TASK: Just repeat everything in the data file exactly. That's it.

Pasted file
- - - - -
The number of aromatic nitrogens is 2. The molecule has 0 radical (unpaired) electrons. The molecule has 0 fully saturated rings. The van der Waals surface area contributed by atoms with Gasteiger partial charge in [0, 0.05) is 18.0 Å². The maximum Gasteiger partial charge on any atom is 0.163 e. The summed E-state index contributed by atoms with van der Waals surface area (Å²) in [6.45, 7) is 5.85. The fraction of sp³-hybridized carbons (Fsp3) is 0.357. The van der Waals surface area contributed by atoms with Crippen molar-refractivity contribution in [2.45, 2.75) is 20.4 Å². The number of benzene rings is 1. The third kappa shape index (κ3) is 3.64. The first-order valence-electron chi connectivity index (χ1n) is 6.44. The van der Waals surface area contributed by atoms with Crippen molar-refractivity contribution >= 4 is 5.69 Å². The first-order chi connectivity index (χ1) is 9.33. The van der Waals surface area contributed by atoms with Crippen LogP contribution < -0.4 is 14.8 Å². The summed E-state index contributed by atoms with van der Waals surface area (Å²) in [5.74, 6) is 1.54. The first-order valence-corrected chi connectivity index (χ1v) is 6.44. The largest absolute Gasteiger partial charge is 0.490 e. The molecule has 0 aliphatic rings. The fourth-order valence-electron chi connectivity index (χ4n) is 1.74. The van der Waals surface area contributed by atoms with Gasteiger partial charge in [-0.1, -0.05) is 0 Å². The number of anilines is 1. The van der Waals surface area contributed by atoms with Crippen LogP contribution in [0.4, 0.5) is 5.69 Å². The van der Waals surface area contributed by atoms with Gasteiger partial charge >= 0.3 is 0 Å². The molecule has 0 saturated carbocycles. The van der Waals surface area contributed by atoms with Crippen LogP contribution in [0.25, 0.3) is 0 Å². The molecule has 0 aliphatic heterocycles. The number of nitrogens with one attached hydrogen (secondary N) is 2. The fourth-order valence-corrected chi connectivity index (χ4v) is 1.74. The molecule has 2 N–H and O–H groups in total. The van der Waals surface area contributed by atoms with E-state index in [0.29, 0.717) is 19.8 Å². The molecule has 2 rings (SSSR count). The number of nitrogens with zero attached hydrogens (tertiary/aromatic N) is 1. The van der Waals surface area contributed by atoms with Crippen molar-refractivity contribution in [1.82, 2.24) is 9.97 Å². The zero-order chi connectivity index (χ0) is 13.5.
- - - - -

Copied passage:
The number of aromatic nitrogens is 2. The molecule has 0 radical (unpaired) electrons. The molecule has 0 fully saturated rings. The van der Waals surface area contributed by atoms with Gasteiger partial charge in [0, 0.05) is 18.0 Å². The maximum Gasteiger partial charge on any atom is 0.163 e. The summed E-state index contributed by atoms with van der Waals surface area (Å²) in [6.45, 7) is 5.85. The fraction of sp³-hybridized carbons (Fsp3) is 0.357. The van der Waals surface area contributed by atoms with Crippen molar-refractivity contribution in [2.45, 2.75) is 20.4 Å². The number of benzene rings is 1. The third kappa shape index (κ3) is 3.64. The first-order valence-electron chi connectivity index (χ1n) is 6.44. The van der Waals surface area contributed by atoms with Crippen molar-refractivity contribution >= 4 is 5.69 Å². The first-order chi connectivity index (χ1) is 9.33. The van der Waals surface area contributed by atoms with Crippen LogP contribution < -0.4 is 14.8 Å². The summed E-state index contributed by atoms with van der Waals surface area (Å²) in [5.74, 6) is 1.54. The first-order valence-corrected chi connectivity index (χ1v) is 6.44. The largest absolute Gasteiger partial charge is 0.490 e. The molecule has 0 aliphatic rings. The fourth-order valence-electron chi connectivity index (χ4n) is 1.74. The van der Waals surface area contributed by atoms with Gasteiger partial charge in [-0.1, -0.05) is 0 Å². The number of anilines is 1. The van der Waals surface area contributed by atoms with Crippen LogP contribution in [0.4, 0.5) is 5.69 Å². The van der Waals surface area contributed by atoms with Gasteiger partial charge >= 0.3 is 0 Å². The molecule has 0 saturated carbocycles. The van der Waals surface area contributed by atoms with Crippen LogP contribution in [0.25, 0.3) is 0 Å². The molecule has 0 aliphatic heterocycles. The number of nitrogens with one attached hydrogen (secondary N) is 2. The fourth-order valence-corrected chi connectivity index (χ4v) is 1.74. The molecule has 2 N–H and O–H groups in total. The van der Waals surface area contributed by atoms with E-state index in [0.29, 0.717) is 19.8 Å². The molecule has 2 rings (SSSR count). The number of nitrogens with zero attached hydrogens (tertiary/aromatic N) is 1. The van der Waals surface area contributed by atoms with Crippen molar-refractivity contribution in [1.82, 2.24) is 9.97 Å². The zero-order chi connectivity index (χ0) is 13.5.